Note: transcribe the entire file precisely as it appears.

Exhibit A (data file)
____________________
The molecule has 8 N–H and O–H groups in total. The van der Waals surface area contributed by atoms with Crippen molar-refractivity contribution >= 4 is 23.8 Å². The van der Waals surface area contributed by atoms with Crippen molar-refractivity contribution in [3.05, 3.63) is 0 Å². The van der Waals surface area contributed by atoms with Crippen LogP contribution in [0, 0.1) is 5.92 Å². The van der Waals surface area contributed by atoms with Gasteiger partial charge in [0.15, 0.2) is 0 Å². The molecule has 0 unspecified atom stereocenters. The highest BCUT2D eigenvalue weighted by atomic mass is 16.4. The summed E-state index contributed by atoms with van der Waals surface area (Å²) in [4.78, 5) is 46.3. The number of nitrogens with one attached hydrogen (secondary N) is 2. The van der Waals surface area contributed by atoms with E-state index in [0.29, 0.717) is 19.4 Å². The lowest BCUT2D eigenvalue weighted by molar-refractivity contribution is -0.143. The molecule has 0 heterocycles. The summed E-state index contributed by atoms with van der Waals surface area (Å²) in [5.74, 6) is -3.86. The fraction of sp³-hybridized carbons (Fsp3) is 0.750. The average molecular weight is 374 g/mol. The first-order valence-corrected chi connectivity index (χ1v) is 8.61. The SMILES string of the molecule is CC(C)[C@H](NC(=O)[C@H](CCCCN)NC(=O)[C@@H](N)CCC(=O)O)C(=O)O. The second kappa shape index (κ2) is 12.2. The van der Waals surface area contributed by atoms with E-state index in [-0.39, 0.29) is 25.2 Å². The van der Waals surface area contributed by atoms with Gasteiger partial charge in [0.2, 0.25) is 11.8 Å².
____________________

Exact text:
The molecule has 8 N–H and O–H groups in total. The van der Waals surface area contributed by atoms with Crippen molar-refractivity contribution >= 4 is 23.8 Å². The van der Waals surface area contributed by atoms with Crippen molar-refractivity contribution in [3.05, 3.63) is 0 Å². The van der Waals surface area contributed by atoms with Crippen LogP contribution in [0, 0.1) is 5.92 Å². The van der Waals surface area contributed by atoms with Gasteiger partial charge in [0.15, 0.2) is 0 Å². The molecule has 0 unspecified atom stereocenters. The highest BCUT2D eigenvalue weighted by atomic mass is 16.4. The summed E-state index contributed by atoms with van der Waals surface area (Å²) in [4.78, 5) is 46.3. The number of nitrogens with one attached hydrogen (secondary N) is 2. The van der Waals surface area contributed by atoms with E-state index in [0.29, 0.717) is 19.4 Å². The lowest BCUT2D eigenvalue weighted by molar-refractivity contribution is -0.143. The molecule has 0 heterocycles. The summed E-state index contributed by atoms with van der Waals surface area (Å²) in [5.74, 6) is -3.86. The fraction of sp³-hybridized carbons (Fsp3) is 0.750. The average molecular weight is 374 g/mol. The first-order valence-corrected chi connectivity index (χ1v) is 8.61. The SMILES string of the molecule is CC(C)[C@H](NC(=O)[C@H](CCCCN)NC(=O)[C@@H](N)CCC(=O)O)C(=O)O. The second kappa shape index (κ2) is 12.2. The van der Waals surface area contributed by atoms with E-state index in [-0.39, 0.29) is 25.2 Å². The van der Waals surface area contributed by atoms with Gasteiger partial charge in [0.2, 0.25) is 11.8 Å².